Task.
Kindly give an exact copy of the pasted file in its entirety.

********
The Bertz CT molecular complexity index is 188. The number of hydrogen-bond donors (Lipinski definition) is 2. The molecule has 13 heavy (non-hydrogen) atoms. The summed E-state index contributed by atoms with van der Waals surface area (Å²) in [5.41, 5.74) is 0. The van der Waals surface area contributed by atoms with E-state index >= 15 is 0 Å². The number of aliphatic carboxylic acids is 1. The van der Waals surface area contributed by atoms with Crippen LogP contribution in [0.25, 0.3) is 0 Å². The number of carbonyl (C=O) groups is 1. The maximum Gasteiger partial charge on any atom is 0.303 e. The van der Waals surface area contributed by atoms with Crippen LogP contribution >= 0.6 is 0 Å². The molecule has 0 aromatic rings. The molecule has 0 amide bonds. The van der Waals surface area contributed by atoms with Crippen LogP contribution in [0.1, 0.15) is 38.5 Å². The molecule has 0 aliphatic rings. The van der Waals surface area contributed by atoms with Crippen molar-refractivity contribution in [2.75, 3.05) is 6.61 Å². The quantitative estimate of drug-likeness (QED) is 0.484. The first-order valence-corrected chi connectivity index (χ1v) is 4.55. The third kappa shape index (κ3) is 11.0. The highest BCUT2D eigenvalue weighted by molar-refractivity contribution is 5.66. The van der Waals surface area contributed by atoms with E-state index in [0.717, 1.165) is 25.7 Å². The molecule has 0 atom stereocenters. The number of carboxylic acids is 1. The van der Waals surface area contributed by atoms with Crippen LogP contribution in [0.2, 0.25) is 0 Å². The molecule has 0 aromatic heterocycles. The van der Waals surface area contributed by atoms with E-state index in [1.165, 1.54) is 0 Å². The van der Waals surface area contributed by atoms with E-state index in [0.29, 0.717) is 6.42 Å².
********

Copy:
The Bertz CT molecular complexity index is 188. The number of hydrogen-bond donors (Lipinski definition) is 2. The molecule has 13 heavy (non-hydrogen) atoms. The summed E-state index contributed by atoms with van der Waals surface area (Å²) in [5.41, 5.74) is 0. The van der Waals surface area contributed by atoms with E-state index >= 15 is 0 Å². The number of aliphatic carboxylic acids is 1. The van der Waals surface area contributed by atoms with Crippen LogP contribution in [0.25, 0.3) is 0 Å². The number of carbonyl (C=O) groups is 1. The maximum Gasteiger partial charge on any atom is 0.303 e. The van der Waals surface area contributed by atoms with Crippen LogP contribution >= 0.6 is 0 Å². The molecule has 0 aromatic rings. The molecule has 0 amide bonds. The van der Waals surface area contributed by atoms with Crippen LogP contribution in [0.1, 0.15) is 38.5 Å². The molecule has 0 aliphatic rings. The van der Waals surface area contributed by atoms with Crippen molar-refractivity contribution in [2.75, 3.05) is 6.61 Å². The quantitative estimate of drug-likeness (QED) is 0.484. The first-order valence-corrected chi connectivity index (χ1v) is 4.55. The third kappa shape index (κ3) is 11.0. The highest BCUT2D eigenvalue weighted by molar-refractivity contribution is 5.66. The van der Waals surface area contributed by atoms with E-state index in [0.717, 1.165) is 25.7 Å². The molecule has 0 atom stereocenters. The number of carboxylic acids is 1. The van der Waals surface area contributed by atoms with Crippen LogP contribution in [0.2, 0.25) is 0 Å². The molecule has 0 aromatic heterocycles. The van der Waals surface area contributed by atoms with E-state index in [1.165, 1.54) is 0 Å². The van der Waals surface area contributed by atoms with E-state index in [0.29, 0.717) is 6.42 Å².